Hmm... that's different. If you don't apply a field, the electrons will diffuse from the hotter plate to the colder plate, because the hotter plate emits more electrons than the colder one. It's a diffusion process, as opposed to the drift process observed when you apply a field. If there's both a temperature difference and an applied field, the currents from diffusion and drift would be added together.
Perhaps it would be better if we could find some more descriptive term for these processes, rather than naming them after the person who discovered them second. -- Tim Starling 03:18, Mar 6, 2004 (UTC)
So a negative hot sphere in a vacuum would become neutrally charged while its neighboring cold sphere would become negatively charged? Of course, then the hot sphere would radiate heat to the cold sphere until they were both at the same temperature, and the electrons would then diffuse back until the spheres were at the same charge, depending on the speed of each transfer... But what about the walls of the vacuum chamber? Where do the electrons go that aren't being emitted in the direction of another electrode? Is there a specific temperature required to get the electrons to start emitting (related to the work function, i think)? There are a lot of questions involved with this stuff that I can't find answers for online.
The term Edison effect is pretty established, so it at least has to be mentioned, though it is certainly a silly name. - Omegatron
It is pretty well established as you said Omegatron ... especially if you know the history of science. JDR 16:11, 2 November 2005 (UTC)

In a copy of the 1924 "History & Operation of the Vacuum Tube" Professor J.H. Morecroft of Columbia University writes in a chapter about "Electron Evaporation" that it was known as the Edison Effect for 20 years but not used or understood until Flemmings work. The term "Edison Effect" wasn't used to describe anything other than an observation of what was to become understood as "electron evaporation" and later "thermionic emission". It seems to me that the edison effect story/section should just be included in the history part along with a note that thermionic emission was originally called electron evaporation in the day of its discoverers. -- equant 02:50 Friday, July 15, 2005 UTC

Thankfully equat found a good reference ... but reguardless of the small number of hits on the intersection of "thermionic effect" and "edison effect", the "Edison effect" refers to this phenonomena and a good historical story is in wikipedia .... JDR 16:11, 2 November 2005 (UTC)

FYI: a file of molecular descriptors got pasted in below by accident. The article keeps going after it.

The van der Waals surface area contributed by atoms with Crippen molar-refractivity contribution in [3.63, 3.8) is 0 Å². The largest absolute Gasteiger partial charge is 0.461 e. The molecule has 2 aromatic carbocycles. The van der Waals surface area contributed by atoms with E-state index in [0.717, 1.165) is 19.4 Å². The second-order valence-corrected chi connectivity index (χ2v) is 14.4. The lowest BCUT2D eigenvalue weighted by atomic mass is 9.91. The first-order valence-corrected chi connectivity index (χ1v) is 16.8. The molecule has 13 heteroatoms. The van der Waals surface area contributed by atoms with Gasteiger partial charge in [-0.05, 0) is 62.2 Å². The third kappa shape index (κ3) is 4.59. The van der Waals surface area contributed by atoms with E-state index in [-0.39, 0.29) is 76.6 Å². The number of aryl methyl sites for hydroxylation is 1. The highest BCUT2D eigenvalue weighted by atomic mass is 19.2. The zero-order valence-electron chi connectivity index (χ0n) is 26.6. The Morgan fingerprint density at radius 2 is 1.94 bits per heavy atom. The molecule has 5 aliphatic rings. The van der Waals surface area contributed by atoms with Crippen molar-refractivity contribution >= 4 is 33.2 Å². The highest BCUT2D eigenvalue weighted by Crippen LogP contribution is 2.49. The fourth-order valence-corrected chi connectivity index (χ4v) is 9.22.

The internet sucks as a way to research the state of knowledge at a given period in the 19th century. Eddy Kurentz 14:48, 4 January 2007 (UTC)
The 1885 paper by Preece apparently coined the term "Edison effect" to describe 1 way (negative to positive) conduction in a vacuum from a hot filament to a cold plate. It would be good to run down the original paper as a source. I have read elsewhere that Fleming studied the original Edison effect bulbs Edison provided to Preece before Fleming invented the vacuum tube diode as a detector of wireless signals. Eddy Kurentz 19:30, 3 January 2007 (UTC)
Found[2] which is March 27, 1896 by Fleming's "A further examination of the Edison Effect in glow lamps. Fleming studied the diode characteristics of Edison Effect lamps, and says "..attention was first drawn by Mr. Edison in 1884." He does not mention the other two persons cited in the present Wikipedia article. He describes the unidirectional thermionic emission as the Edison Effect. He cites William Preece "On a peculiar behaviour of Glow-Lamps when raised to high incandescence," Proceedings of the Royal Society, 1885, p. 219. Also[3] Findlaw gives a 1943 U.S. Supreme Court ruling that Edison's 1884 patent anticipated Fleming's 1905 diode patent, with similar devices operating on similar principles. (Marconi Wireless T. Co. of America vs U.S., 320 U.S. 1 (1943) in Fleming's claim 1:" The combination of a vacuous vessel, two conductors adjacent to but not touching each other in the vessel, means for heating one of the conductors, and a circuit outside the vessel connecting the two conductors.' " This compares to Edison's U.S. patent 307,031 of October 21, 1884: